At a time when state and local governments are pining for federal infrastructure funding, the city of New Orleans is making headway on a $2.3 billion public works program, the largest of its kind in a generation.

As of March 4, construction was under way on 73 projects, totaling $562 million, city officials told ENR. The city will have another $110 million in roadway projects and $100 million in green infrastructure projects out for bid in the next few months. The New Orleans Dept. of Public Works and the city’s Sewerage and Water Board is overseeing the program, which encompasses nearly 200 projects to reconstruct aging roads, drainage and sewer systems across the city.

With the COVID-19 pandemic putting a severe strain on the city’s tax base, the public works program has gained momentum at a critical time, and local bond dollars helped the program move forward, says Ramsey Green, deputy chief administrative officer for the city of New Orleans.

“While you’re seeing a slowdown in the tourism and hospitality-based economy, the construction industry – particularly those companies that are focused on public infrastructure – has actually seen a bit of a boom,” Green says. “And our price elasticity has remained fairly stable because on the private side, there’s probably less work happening. So we used our bond money as a local stimulus.”

Access to local bond revenues was the key to unlocking a portion of the program’s funding, much of which is from a $1.8 billion settlement from the Federal Emergency Management Agency (FEMA) to reimburse the city for Hurricane Katrina-related repairs to damaged streets and underground utilities.

In November 2019, New Orleans voters approved a measure allowing the city to issue up to $500 million in bonds for capital improvements over a five-year period.

FEMA gave the city a deadline to spend the infrastructure money by the end of 2023; the catch was that the city needed to front the money and then be reimbursed later. The bonds provided the city with the cash flow it needed to fill in funding gaps for planned FEMA projects.


Powering through a pandemic

At the start of 2020, the city was just getting ready to kick its roadwork projects into high gear and announced plans to start work on $588 million in FEMA-funded projects in 2020. Under the previous mayoral administration, the program had faced scrutiny for long stretches of inactivity during the previous mayoral administration.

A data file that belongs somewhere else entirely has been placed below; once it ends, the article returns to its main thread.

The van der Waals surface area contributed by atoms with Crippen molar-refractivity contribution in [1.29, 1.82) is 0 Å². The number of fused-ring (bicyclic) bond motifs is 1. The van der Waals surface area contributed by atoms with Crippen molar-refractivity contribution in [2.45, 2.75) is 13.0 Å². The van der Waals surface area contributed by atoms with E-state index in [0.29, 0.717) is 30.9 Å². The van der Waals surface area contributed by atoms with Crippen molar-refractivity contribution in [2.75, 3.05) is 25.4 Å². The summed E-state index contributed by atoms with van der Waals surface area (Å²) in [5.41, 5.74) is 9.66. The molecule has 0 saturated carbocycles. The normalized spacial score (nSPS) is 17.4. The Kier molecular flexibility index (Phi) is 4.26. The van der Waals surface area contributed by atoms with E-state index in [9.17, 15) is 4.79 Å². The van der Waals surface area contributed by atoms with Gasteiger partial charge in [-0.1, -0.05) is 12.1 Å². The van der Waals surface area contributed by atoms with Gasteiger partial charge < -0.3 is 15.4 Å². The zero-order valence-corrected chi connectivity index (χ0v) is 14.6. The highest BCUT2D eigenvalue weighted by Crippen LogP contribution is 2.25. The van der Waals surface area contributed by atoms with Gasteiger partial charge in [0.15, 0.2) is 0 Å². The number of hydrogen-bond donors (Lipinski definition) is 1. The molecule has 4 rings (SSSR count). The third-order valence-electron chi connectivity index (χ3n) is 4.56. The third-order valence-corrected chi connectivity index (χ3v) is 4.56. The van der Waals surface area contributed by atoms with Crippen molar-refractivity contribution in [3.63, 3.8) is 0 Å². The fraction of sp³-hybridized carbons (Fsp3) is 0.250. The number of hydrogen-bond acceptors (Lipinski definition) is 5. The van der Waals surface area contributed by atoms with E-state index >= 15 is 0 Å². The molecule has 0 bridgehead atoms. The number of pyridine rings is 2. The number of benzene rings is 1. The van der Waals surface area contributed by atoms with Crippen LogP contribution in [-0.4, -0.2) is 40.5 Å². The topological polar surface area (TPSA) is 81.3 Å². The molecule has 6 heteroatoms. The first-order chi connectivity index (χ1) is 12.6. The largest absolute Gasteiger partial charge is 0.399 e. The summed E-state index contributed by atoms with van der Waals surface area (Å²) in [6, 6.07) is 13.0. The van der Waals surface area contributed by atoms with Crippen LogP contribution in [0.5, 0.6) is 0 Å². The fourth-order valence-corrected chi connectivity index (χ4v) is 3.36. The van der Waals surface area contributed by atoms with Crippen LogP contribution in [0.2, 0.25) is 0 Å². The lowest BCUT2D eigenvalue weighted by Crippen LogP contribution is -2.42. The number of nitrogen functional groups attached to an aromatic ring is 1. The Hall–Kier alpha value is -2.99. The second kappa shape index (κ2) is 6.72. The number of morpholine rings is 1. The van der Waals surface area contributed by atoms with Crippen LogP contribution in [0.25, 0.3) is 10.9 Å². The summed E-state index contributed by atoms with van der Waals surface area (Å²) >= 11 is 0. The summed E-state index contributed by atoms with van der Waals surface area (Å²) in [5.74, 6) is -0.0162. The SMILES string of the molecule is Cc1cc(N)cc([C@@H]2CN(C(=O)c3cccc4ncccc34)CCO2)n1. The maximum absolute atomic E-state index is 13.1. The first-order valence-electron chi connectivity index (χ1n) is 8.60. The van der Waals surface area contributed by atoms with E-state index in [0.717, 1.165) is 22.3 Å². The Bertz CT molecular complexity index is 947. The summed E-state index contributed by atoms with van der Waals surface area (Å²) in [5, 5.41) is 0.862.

Then in March, the COVID-19 pandemic presented another setback.

Although construction was still considered an essential business when the pandemic hit, the city and its contractors had to work with mandatory shutdowns of other businesses and with jobsite safety protocols for mask wearing and social distancing.

“COVID has brought us so many challenges that were unexpected,” says Brett Ruppel, team leader for civil projects for Palmisano, one of the contractors on the city’s road projects.

During mandatory shutdowns, the firm was restricted from performing waterline work, which meant having to modify its schedule and build outside of its original sequence.

In addition to COVID, another challenge has been maintaining access for residents and pedestrians around the jobsite. “The team sequences the work so there are not adjacent streets being worked on that would disrupt and displace all of the residents,” Ruppel says.

The contractor has also had to keep up with commodity materials pricing, as costs related to steel, plastics and oil have continued to climb. “We lock in these prices as soon as possible and buy the material in bulk where we can so that we don’t take the short end of the deal, but there are not pricing protections that account for unforeseen increases,” Ruppel says.

‘Dramatic progress’

Despite setbacks from COVID and an active hurricane season, Green says the program has been able to maintain its momentum. As of March 4, the city had completed about $142 million in roadwork projects since Mayor LaToya Cantrell took office in 2018.

“We’ve seen some dramatic progress, and we have a lot of companies that are very pleased that this progress continues, despite a global pandemic that unusually impacted our city,” Green says.

For Palmisano, civil projects like these have become a significant part of the company’s revenue stream, Ruppel says. The firm has been working on infrastructure recovery roads projects in the neighborhoods of Lakeview, Gentilly and New Orleans East since 2017. The firm completed its first project for the program in 2019. Other projects are in varying stages of completion.

“The great thing about these projects is they are spread all over the city, and no matter what job we are on, we are usually improving someone in the organization’s neighborhood. That feels good, and we are proud of the work we have done,” he says.